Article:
However, by enforcing a standardised economy, legal system, and movement zone across the majority of member states, could this be considered hegemony? The EU can in this instance appear as an entity that exercises hegemony over its member states. In other words, the EU “ended up becoming too centralized, bureaucratic, and detrimental to the sovereignty of individual nations.” This kind of control is part of what Brexit is attempting to escape from.
Isolation Moderation advocates that “in today’s world, countries need to spend more of their efforts looking inward and working to improve their own situations first. It has often been said that one cannot help others unless they help themselves first.”
The book suggests that this core idea should be realised through several key areas; “closed borders, a strong national defense, free trade, and peaceful relations among nations.” In the following sections, each of these areas will be discussed as they relate to Brexit and the EU, to find out if Brexit is a movement that can be defined as an example of Isolation Moderation.
Brexit And Closed Borders
For many years, immigration has been a particular point of contention for the argument in favour of Brexit. In 2015, 284,000 people emigrated to the UK. Under agreements with the European Union, citizens of the bloc were automatically able to work in the UK. But it is not just the movement of EU citizens that caused concern for the United Kingdom.
The European migrant crisis, which began in 2014 due to political upheaval in the Middle East and Africa, saw over a million refugees enter Europe to escape issues in their home countries. This caused issues for many European countries, including France, where a large number of refugees gathered in order to seek passage to the United Kingdom.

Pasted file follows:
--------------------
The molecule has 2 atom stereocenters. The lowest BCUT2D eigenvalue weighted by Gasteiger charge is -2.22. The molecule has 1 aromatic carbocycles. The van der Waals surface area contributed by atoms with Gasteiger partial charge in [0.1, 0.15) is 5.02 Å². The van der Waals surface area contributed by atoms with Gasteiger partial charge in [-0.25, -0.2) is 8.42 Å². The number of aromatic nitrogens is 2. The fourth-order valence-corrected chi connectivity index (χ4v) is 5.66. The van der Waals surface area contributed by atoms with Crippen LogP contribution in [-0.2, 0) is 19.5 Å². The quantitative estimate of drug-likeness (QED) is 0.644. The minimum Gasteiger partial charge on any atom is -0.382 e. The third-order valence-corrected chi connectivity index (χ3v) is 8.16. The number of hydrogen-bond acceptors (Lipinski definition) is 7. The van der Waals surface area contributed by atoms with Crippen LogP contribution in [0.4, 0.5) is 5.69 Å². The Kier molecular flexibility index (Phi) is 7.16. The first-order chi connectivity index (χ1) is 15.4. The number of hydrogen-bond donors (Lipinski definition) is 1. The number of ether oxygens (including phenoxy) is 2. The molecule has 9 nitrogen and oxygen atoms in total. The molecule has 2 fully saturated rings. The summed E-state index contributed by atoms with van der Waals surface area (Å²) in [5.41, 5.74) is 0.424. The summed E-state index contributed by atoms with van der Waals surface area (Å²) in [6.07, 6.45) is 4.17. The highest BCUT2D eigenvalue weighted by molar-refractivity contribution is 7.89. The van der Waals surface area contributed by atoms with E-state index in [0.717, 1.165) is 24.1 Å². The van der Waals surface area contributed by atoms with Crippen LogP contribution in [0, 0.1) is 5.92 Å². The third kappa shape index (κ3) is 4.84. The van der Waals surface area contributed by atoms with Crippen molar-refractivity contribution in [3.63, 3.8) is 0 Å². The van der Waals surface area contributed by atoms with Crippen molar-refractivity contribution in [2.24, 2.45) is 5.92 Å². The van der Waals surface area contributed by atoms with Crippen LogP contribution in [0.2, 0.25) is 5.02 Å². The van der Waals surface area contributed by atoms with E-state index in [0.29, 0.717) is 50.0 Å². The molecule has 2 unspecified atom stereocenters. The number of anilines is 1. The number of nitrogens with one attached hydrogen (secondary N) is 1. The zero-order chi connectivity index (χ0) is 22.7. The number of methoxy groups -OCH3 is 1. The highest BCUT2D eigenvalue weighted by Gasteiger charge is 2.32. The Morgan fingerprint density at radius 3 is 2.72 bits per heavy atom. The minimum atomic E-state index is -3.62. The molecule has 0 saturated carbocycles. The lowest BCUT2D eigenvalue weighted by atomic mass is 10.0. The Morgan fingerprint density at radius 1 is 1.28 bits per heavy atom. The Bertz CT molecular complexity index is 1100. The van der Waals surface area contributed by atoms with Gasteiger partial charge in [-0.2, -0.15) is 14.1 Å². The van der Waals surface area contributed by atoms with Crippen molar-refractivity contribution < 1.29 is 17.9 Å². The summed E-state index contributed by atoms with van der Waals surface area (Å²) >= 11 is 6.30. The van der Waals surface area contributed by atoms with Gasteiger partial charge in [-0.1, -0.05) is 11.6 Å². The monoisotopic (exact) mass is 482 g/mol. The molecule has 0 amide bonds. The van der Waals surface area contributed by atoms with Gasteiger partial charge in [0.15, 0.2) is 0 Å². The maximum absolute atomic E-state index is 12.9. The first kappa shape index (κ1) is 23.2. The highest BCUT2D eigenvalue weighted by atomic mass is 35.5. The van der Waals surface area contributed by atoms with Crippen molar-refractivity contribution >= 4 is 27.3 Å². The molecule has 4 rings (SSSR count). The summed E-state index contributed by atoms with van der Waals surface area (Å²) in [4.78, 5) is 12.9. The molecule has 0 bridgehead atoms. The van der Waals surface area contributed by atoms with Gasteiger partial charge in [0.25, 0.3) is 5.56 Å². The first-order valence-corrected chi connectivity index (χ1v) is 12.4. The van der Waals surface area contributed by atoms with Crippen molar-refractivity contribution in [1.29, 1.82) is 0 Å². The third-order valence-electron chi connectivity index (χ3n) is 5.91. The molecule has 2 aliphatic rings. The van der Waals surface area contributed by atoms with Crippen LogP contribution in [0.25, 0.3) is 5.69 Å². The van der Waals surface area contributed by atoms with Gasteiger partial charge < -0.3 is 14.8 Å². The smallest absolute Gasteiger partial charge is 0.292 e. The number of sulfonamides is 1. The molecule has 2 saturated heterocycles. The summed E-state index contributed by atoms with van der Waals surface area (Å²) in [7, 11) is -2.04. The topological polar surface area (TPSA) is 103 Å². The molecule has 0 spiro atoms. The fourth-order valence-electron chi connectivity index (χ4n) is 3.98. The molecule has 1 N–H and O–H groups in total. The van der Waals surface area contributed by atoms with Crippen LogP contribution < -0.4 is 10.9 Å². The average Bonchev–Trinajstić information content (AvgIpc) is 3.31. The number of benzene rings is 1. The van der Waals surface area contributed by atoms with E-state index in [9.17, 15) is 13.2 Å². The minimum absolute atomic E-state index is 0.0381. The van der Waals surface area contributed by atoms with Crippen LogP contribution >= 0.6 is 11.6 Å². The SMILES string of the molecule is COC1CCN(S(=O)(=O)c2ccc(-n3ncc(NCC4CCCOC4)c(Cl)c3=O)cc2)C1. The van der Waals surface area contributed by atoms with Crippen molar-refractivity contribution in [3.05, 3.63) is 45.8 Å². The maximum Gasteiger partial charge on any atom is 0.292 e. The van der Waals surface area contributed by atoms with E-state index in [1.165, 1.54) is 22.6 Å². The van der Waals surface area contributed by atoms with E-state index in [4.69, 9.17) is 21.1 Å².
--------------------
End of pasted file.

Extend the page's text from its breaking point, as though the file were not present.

Over 8400 people tried to cross the Channel in 2020 alone. Criminal groups exploited the desperation of these people, by encouraging them to bypass the lengthy legal application process. Unchecked migration can cause several issues for a country's economy and security. This is something that became one of the key rallying points of pro-Brexit supporters.
Isolation Moderation defines closed borders as “national boundaries that limit the movement of people and goods among different territories”. This approach asserts that “strongly defined and secured borders keep countries safe and preserve their national culture and values”. One of the main goals of Brexit is to give the UK more control over its borders and immigration matters.
At the end of the post-Brexit transition period in December 2020, previously agreed free movement to the UK for EU citizens ceased. The British Government introduced a points-based immigration system in order to try and prioritise highly skilled migrants who could bring more value to the economy and society.
This approach can be said to mirror the advice on immigration set out in Isolation Moderation, which suggests that national governments should prioritise “individuals that are needed to work in certain industries based on the demand for various goods and services. The nation will decide what types of skills are needed to help build the economy, and foreigners who meet this criteria can apply to relocate into the country.”
Having stronger borders also helps a nation preserve its sovereignty, which is a consistent issue in an overarching political organisation like the EU. Greater sovereignty allows a government to better respond to the needs of its own people at local levels, which is, after all, the main purpose of a government.
Isolation Moderation defines sovereignty as the idea that “each individual nation (or state) has the authority to manage its own affairs without the outside interference of another nation or international organization.”